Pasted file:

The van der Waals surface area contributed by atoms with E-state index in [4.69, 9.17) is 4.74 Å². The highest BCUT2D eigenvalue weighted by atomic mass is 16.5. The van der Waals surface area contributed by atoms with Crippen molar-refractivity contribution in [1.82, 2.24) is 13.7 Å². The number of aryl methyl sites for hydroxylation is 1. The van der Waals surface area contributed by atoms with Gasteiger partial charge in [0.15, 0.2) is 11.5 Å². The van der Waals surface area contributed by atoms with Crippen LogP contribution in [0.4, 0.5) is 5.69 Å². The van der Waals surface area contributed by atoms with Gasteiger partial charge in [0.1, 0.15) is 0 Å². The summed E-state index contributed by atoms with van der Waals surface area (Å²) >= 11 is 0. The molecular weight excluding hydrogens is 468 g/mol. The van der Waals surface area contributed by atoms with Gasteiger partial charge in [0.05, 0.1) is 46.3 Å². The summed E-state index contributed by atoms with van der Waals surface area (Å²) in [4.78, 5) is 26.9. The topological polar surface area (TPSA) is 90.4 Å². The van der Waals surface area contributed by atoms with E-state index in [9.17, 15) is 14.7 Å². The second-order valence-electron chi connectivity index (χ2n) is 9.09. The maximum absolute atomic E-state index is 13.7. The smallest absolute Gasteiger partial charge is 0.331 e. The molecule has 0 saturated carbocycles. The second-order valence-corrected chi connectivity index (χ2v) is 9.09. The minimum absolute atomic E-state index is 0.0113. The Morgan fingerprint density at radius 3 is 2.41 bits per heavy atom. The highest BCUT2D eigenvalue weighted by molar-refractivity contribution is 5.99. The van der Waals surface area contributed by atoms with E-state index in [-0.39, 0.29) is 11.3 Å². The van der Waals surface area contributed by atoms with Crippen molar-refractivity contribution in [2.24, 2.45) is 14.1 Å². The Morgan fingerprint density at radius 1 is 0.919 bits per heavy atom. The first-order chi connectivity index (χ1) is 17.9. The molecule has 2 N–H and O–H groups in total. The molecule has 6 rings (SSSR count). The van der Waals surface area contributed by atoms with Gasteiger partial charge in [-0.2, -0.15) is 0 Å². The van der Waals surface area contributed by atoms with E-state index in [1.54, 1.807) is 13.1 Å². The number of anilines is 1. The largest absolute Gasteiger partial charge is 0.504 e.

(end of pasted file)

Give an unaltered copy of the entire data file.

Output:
The van der Waals surface area contributed by atoms with E-state index in [4.69, 9.17) is 4.74 Å². The highest BCUT2D eigenvalue weighted by atomic mass is 16.5. The van der Waals surface area contributed by atoms with Crippen molar-refractivity contribution in [1.82, 2.24) is 13.7 Å². The number of aryl methyl sites for hydroxylation is 1. The van der Waals surface area contributed by atoms with Gasteiger partial charge in [0.15, 0.2) is 11.5 Å². The van der Waals surface area contributed by atoms with Crippen LogP contribution in [0.4, 0.5) is 5.69 Å². The van der Waals surface area contributed by atoms with Gasteiger partial charge in [0.1, 0.15) is 0 Å². The summed E-state index contributed by atoms with van der Waals surface area (Å²) >= 11 is 0. The molecular weight excluding hydrogens is 468 g/mol. The van der Waals surface area contributed by atoms with Gasteiger partial charge in [0.05, 0.1) is 46.3 Å². The summed E-state index contributed by atoms with van der Waals surface area (Å²) in [4.78, 5) is 26.9. The topological polar surface area (TPSA) is 90.4 Å². The van der Waals surface area contributed by atoms with E-state index in [9.17, 15) is 14.7 Å². The second-order valence-electron chi connectivity index (χ2n) is 9.09. The maximum absolute atomic E-state index is 13.7. The smallest absolute Gasteiger partial charge is 0.331 e. The molecule has 0 saturated carbocycles. The second-order valence-corrected chi connectivity index (χ2v) is 9.09. The minimum absolute atomic E-state index is 0.0113. The Morgan fingerprint density at radius 3 is 2.41 bits per heavy atom. The highest BCUT2D eigenvalue weighted by molar-refractivity contribution is 5.99. The van der Waals surface area contributed by atoms with E-state index in [-0.39, 0.29) is 11.3 Å². The van der Waals surface area contributed by atoms with Crippen molar-refractivity contribution in [2.24, 2.45) is 14.1 Å². The Morgan fingerprint density at radius 1 is 0.919 bits per heavy atom. The first-order chi connectivity index (χ1) is 17.9. The molecule has 2 N–H and O–H groups in total. The molecule has 6 rings (SSSR count). The van der Waals surface area contributed by atoms with Gasteiger partial charge in [-0.2, -0.15) is 0 Å². The van der Waals surface area contributed by atoms with E-state index in [1.54, 1.807) is 13.1 Å². The number of anilines is 1. The largest absolute Gasteiger partial charge is 0.504 e.